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Our Land, Our Nation, Point Blank with Asian Weekly 9th December, 2016

23 Dec

Our Land, Our Nation

“Oh God of all creation

Bless this our land and nation”

Our National Anthem begins with the above two lines. Indeed this God fearing nation believes in blessings, it is no wonder that several religions, communities and cultures exist in harmony.

Kenya gained full independence from the British Government on 1st June 1963 and we celebrate our “Republic” holiday on 12th December 1963. This day signifies freedom, strength, progress, diversity, opportunity and the future that lies ahead. We are turning 53 and entering the wisdom era where we have millions of grandchildren and while we still have stories to tell about our Freedom fight, it is now time to start telling stories about our new legacy.

This modern nation is facing challenges just like any other, no exception. But we are determined to stay ahead and keep moving forward, to learn from others mistakes and create our own trail blaze of achievements. Our national holidays especially during the last 20 years have become more patriotic and more so since the Jubilee Government due to the acceptance of embracing our identity and showing it off. We wear our flag on our jacket or the colours that symbolize our country on more merchandise than ever before. We still stand up to the National Anthem before every film with pride and at every event too. While this rule is biting the Indian nationals and the debate continues on how to increase patriotism, we stand firm. We may not have a cricket team, or space programme, or military deployment, or the Royals, but we have simple principles that keep us hopeful, happy and hardworking.

National holidays are necessary in many ways, firstly of course, a time off for those in employment but also a chance to gather over lunch or dinner to celebrate a well-deserved holiday. Whether this holiday is being saluted for its nature, in this case our independence day is hard to tell. Like the Americans make a patriotic deal over Thanksgiving we probably have not reached that hype. Perhaps we do not need to show off at that magnitude. Maybe a day will come when we will hold “Freedom Concerts” to remind ourselves of where we have come from and celebrate our precious Republic. What is clear is that all our National holidays hold a dignified place and are celebrated respectfully.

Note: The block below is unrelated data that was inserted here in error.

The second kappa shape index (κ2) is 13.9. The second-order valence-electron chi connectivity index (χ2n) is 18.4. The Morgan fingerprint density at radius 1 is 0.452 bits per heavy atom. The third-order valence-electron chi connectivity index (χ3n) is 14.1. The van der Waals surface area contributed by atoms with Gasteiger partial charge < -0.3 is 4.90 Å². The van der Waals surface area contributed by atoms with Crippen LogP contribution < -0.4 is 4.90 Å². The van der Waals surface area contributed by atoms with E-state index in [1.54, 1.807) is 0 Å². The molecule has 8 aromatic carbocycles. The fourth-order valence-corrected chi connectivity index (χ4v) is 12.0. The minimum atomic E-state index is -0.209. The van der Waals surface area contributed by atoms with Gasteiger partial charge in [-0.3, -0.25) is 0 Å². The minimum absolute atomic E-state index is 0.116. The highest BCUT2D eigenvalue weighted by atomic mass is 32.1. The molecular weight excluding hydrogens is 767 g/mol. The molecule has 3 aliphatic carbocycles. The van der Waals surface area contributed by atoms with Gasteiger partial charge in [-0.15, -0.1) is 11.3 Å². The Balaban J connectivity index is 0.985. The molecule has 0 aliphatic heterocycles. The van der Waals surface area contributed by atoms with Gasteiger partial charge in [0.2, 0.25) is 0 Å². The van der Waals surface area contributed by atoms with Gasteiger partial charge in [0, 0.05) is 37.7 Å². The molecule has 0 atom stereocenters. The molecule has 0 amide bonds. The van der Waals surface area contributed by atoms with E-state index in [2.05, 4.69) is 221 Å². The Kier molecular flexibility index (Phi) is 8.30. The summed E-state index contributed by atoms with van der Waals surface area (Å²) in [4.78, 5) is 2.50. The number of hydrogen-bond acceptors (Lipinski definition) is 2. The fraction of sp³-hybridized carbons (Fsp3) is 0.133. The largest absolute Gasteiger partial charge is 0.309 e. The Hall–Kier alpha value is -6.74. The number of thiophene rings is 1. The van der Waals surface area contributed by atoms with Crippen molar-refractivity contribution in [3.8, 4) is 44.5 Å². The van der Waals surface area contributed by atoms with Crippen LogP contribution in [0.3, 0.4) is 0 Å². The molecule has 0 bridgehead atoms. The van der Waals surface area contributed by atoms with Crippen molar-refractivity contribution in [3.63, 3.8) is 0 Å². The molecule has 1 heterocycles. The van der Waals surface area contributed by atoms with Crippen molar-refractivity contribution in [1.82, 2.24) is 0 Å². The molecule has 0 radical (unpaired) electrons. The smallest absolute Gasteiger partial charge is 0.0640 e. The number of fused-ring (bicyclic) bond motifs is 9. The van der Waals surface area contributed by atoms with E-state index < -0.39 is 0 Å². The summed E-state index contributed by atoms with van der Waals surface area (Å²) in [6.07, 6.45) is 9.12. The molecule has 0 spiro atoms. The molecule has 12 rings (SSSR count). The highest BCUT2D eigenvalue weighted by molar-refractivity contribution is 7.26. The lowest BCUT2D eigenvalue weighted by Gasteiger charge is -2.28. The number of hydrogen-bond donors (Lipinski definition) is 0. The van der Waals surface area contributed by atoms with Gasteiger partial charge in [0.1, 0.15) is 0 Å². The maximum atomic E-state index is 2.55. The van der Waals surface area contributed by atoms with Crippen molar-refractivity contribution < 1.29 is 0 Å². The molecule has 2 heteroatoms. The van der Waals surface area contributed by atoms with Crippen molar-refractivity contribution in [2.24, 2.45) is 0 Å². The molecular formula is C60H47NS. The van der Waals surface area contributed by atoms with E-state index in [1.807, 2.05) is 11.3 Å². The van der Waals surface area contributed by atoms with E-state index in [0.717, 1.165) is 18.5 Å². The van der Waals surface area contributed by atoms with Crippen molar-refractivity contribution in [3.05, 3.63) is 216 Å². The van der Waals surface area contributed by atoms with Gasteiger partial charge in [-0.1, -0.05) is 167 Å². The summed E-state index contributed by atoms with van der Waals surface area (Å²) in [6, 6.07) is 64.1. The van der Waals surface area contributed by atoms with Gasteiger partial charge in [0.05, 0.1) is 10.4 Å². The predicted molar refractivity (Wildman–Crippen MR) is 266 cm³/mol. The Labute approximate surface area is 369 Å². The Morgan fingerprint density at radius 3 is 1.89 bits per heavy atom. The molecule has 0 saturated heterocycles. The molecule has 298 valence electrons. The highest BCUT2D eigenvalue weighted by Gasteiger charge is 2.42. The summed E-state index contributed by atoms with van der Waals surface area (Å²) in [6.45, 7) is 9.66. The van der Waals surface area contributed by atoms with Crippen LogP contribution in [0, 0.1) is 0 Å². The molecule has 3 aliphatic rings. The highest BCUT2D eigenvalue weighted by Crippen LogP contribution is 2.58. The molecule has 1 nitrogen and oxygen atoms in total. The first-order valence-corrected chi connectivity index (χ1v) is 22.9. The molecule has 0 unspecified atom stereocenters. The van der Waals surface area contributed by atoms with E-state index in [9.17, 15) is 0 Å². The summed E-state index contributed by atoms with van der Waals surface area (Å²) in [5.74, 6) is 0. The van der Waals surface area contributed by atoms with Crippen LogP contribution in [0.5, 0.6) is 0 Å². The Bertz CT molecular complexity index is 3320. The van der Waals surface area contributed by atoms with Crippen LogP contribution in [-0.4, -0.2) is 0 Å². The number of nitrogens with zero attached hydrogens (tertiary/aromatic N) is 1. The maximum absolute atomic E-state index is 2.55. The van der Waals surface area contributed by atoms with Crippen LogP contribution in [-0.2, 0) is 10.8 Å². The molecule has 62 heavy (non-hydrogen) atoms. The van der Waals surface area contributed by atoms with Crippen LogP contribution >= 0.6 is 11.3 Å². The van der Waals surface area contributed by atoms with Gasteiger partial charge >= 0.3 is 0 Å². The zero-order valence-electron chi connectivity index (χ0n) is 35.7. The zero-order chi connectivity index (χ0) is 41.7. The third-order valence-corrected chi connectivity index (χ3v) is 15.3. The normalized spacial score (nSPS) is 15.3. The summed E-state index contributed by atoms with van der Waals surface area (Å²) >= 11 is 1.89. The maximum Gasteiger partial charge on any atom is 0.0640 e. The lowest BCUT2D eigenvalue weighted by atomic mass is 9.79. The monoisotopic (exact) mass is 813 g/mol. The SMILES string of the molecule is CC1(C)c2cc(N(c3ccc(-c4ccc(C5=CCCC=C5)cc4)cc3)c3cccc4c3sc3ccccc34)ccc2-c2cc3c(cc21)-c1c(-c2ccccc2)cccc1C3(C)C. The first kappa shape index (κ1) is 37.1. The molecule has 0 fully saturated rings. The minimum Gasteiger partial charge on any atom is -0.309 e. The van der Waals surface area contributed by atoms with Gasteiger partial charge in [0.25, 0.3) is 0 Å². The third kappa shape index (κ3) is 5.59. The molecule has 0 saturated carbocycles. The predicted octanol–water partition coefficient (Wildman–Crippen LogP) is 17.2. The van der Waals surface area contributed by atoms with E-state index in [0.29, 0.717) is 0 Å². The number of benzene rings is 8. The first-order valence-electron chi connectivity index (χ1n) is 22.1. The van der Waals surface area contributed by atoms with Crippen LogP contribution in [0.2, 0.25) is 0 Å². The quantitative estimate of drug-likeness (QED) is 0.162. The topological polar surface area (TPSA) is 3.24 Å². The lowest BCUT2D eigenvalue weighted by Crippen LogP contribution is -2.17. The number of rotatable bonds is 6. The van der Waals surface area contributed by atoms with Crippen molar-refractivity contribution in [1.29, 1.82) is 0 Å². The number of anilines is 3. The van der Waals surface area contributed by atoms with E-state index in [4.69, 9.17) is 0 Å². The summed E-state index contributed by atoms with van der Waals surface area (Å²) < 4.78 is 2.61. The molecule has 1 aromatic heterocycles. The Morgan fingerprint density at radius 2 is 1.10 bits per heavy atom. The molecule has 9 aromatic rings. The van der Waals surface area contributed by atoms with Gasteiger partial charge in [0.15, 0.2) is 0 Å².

Stirring up patriotism comes not from the Government, because that would mean being Communist, or from dancing all over, because that would mean being Liberal. We have to seek the balance and I believe we have it, just enough of promotion and pomp. The intellectuals will argue, like Mark Twain:

“Loyalty to country ALWAYS. Loyalty to government, when it deserves it.”

But to borrow a line from a brother from another land, “In the face of impossible odds, people who love this country can change it.” ― Barack Obama. So it is up to you, what you feel and where. There are several generations here and their roots are from the United Kingdom or India, but over the years their respect to the Republic of Kenya is honorable. How you use the national holiday matters. Do something for the nation, plant trees, clean the community area, hold a party for the estate’s elderly or anything that makes a difference as a citizen of your nation.

Do it for the people, do it for the Nation.

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Posted by on December 23, 2016 in Uncategorized

 

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